Fact Sheet 18 – Using Portable Traffic Monitoring Devices (PTMDs) in Work Zones
Many agencies use intelligent transportation system (ITS) devices to monitor traffic flow and detect disruptions on transportation networks. These devices can measure average speed, occupancy, and travel time, which can be used to determine performance of the system and provide traveler information. In situations like work zones that are temporary and may disrupt regular ITS devices, a portable traffic monitoring device (PTMD) can provide valuable monitoring capabilities. Practitioners can use PTMDs to monitor operating speeds inside a work zone and the speed and traffic volume on alternate routes. The data can be used to identify traffic disruptions, such as crashes and queues forming at work zones, estimate delays through the work zone and on alternate routes, assess the need for intervention, and inform motorists.
What is a Portable Traffic Monitoring Device?
A PTMD is an easy-to-use, stand-alone device that uses radar or microwave detection to collect traffic-related data and promptly communicate this information in real-time to a central server and website that can be accessed by authorized users. The information can also be automatically conveyed to motorists via a public website or portable changeable message signs/dynamic message signs. Additional features include e-mail and text message alerts to practitioners if certain thresholds are met (e.g., speeds less than a certain number, indicating a queue forming). Practitioners can use this information to alert roadway users, change the traffic control setup, and/or evaluate the data for future lane closures and other work zone decisions. The PTMD data collection equipment can be provided in several ways, such as mounted on a trailer with telescoping poles and solar panels to power the equipment or housed in construction barrels and powered by rechargeable batteries.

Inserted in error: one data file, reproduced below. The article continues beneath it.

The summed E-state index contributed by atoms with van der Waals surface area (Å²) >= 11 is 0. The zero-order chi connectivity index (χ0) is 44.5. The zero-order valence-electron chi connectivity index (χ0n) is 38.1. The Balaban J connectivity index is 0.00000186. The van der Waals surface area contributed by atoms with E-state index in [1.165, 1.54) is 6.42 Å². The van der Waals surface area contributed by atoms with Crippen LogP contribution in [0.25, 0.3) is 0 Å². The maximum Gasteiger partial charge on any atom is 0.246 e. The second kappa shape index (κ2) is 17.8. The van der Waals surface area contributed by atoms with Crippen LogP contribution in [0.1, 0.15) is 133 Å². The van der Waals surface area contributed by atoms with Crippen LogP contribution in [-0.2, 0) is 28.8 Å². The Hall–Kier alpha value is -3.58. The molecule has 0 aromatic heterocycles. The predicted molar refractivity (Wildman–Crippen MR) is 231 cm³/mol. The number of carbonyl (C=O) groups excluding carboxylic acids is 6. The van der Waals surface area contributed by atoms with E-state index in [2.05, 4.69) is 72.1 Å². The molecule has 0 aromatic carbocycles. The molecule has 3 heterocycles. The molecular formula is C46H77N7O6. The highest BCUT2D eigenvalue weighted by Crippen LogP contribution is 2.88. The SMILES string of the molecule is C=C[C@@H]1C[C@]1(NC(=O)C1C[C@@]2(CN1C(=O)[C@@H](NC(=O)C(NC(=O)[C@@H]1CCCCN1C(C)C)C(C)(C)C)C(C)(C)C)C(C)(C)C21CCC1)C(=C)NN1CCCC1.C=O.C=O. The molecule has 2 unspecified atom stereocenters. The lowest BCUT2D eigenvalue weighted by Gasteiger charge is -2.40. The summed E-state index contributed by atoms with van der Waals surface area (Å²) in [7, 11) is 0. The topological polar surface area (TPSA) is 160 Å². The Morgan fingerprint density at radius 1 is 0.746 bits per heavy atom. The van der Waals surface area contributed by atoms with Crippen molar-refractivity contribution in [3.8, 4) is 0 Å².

How Are States Using PTMDs?
California. The California Department of Transportation (Caltrans) has used PTMDs, locally called automated work zone information systems (AWIS), to monitor work zone traffic conditions and provide real-time information to motorists. During the 2009 Labor Day Weekend closure of the Bay Bridge, Caltrans tested the devices for monitoring traffic flow on alternate routes around the construction site. Caltrans also used PTMDs along Highway 101 (the Golden Gate Bridge) to monitor traffic flow and watch for excessive work zone queuing. In addition, Caltrans used the devices along I-680 to monitor conditions where a three-lane merge ramp was reduced to a one-lane merge ramp during construction. Rather than installing traffic counting tubes, Caltrans deployed a PTMD, saving more than three hours of labor and traffic disruptions that would have occurred during installation.
Benefits of PTMDs
- Easy to move and operate
- Relatively low cost
- Limit exposure of workers during deployment
- Help lane closure managers identify work zone time windows and enforce window-of-time work limits
- Monitor average speed and queuing through work zones
- Provide real-time traveler info
- Support development and evaluation of policies related to maintenance of traffic.